Tuesday, April 22, 2008

Our Favorite "First" Bibles

Tanya, Beverly, and I are all moms of little ones, and we often find ourselves overwhelmed by the choices in children's Bibles these days. (When I was a kid - way back when! - all the kids I knew had the same children's Bible. I think it was the only one in print.)

To help you sort through all the choices, we thought we'd post a bit about what our favorite "first" Bibles for infants and toddlers are, and why we love them.

Kristina: There are three "first" Bibles I recommend, but one isn't technically a Bible at all. It's Little One's Bible Verses by Stephen Elkins. This sturdy, padded board book is perfect for introducing infants to God's word. Each page features a sweet illustration (featuring babies, small children, and animals) accompanied by a short verse from the Psalms. My daughter loved this book from the time she was an infant - and now that she's two, she has many verses memorised. Please read my full review here.

For toddlers, I highly recommend The Busy Bible. This is a handmade "quiet time" book devoted entirely to Bible stories. You can zip open the big fish's mouth to discover Jonah, take animals in and out of Noah's ark, learn the days of creation with fun flaps, help the good Samaritan put bandages on the wounded man, snap fish out of the sea and put them in Peter's net, and much more! My daughterbegs to play with this Bible. Please read my entire review here.

For kids who are ready for a Bible storybook, there are several good choices, but my favorites are The Big Picture Bible Storybook by David Helm and The Jesus Storybook Bible by Sally Lloyd Jones. Tanya will tell you more about the first book. The second book is similar in concept: It covers the Bible in such a way that we see everything in the Good Book points to Jesus. Now that my girl is a little older, we alternate between The Jesus Storybook Bible and The Big Picture Bible Storybook, and I'm sure she really is getting the "big picture" about the Bible, God, and Jesus. Please read my entire review of The Jesus Storybook Bible, here.

Tanya: Choosing a first Bible is tough! Infants don't understand much and the Bible is complex. Throw in some tiny hands and destructive teeth and the choice becomes even more difficult. You want accuracy, but you also want it to be age-appropriate. The details are not always as important as the point. The two Bibles I've chosen to highlight are actually story Bibles.

First, for infants and toddlers, I recommend My Bible Storybook, part of the God Counts! series. It's a stong boarbook with great content. Each of the 10 stories is accented with die-cut pictures and 3-D plastic images, fun for busy, tactile learners. Read my full review here.

Once the kids pass the infant stage, my favorite Bible is The Big Picture Story Bible. Rather than bogging down busy minds with details of all the different stories of the Bible, this book emphasizes the unity of Scripture and its one main theme: God loves us and will always keep His promises to us. This book holds my kids' attention more than anything else. Furthermore, it helps them connect the dots between all the Bible stories they learn here and at Sunday School. You can read my full review here.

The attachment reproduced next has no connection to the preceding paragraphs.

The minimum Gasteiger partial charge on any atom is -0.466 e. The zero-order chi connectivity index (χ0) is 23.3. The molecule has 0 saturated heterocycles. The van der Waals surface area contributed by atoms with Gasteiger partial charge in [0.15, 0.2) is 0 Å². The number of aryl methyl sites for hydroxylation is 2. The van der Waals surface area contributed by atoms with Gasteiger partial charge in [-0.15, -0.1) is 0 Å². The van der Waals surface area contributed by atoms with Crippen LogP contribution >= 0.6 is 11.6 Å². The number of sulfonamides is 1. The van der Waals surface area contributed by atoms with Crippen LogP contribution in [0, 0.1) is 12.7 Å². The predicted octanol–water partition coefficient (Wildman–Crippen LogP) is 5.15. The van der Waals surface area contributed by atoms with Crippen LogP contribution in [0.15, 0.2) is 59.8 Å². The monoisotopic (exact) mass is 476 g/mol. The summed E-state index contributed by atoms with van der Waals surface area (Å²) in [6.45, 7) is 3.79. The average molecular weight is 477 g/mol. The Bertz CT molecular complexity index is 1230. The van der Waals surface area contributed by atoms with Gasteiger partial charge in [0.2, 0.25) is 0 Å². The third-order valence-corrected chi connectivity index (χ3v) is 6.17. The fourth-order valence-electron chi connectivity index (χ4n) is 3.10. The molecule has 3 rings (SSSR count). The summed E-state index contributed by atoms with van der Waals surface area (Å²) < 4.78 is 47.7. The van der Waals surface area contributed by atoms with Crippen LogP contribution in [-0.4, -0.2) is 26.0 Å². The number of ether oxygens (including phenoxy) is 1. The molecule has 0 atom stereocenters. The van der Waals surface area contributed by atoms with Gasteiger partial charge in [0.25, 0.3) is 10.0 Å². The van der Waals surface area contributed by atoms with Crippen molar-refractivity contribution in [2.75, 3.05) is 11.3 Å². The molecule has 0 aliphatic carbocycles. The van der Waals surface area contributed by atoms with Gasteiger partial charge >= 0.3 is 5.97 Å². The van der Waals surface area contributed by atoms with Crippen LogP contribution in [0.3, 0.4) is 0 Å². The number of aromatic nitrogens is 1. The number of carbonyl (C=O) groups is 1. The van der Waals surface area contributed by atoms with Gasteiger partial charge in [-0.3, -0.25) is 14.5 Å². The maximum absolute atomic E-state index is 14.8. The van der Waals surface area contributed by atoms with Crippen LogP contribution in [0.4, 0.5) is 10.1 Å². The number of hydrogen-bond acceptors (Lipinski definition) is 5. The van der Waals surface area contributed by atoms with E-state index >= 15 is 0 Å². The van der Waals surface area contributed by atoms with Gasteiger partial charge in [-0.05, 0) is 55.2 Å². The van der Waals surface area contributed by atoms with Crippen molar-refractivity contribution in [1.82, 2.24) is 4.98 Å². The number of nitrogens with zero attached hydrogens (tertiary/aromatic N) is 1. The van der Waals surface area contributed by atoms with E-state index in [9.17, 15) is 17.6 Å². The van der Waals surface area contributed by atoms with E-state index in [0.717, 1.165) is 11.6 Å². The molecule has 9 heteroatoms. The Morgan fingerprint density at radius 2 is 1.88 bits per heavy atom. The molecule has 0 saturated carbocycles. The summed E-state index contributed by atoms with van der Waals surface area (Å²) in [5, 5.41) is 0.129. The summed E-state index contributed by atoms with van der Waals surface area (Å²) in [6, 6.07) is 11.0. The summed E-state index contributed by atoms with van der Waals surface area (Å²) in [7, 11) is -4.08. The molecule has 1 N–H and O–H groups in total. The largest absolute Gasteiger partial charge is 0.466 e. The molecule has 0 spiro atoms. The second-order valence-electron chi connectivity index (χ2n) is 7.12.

Beverly: I also have three “first Bibles” to recommend. The first, 100 Bible Stories 1oo Bible Songs, by Steven Elkins, was given to my daughter as a birthday present when she turned one. We read this book to her regularly. It is a Bible storybook that retells the beloved Bible stories we all learned as young children. We have found this to be very biblically accurate, and the pictures are eye catching. I like this “first Bible” for young children because it only gives them as much information as their little minds can handle! You can read my review of this book here.

The NKJV Precious Moments Collector Edition Bible is a wonderful first Bible for a child. I recommend this Bible for a child that is at least four years old, and can treat a book with care. My sister received an earlier edition when she learned to read. There are beautiful, full color illustrations and numerous black and white ones in this Bible, as well as companion stories that can be used as teaching tools or devotionals. Read my review to see what else this Bible has to offer.

The Child’s Story Bible, by Catherine F. Vos, is close to my heart because my parents used it with me, and I used it to teach my classes of Sunday school children. Lord willing, I will use it with my children when they are old enough. My favorite thing about this Bible storybook is the beautiful language that speaks to a child’s heart. The gospel is artfully woven into every aspect of this classic. You can find out more in my review, here.

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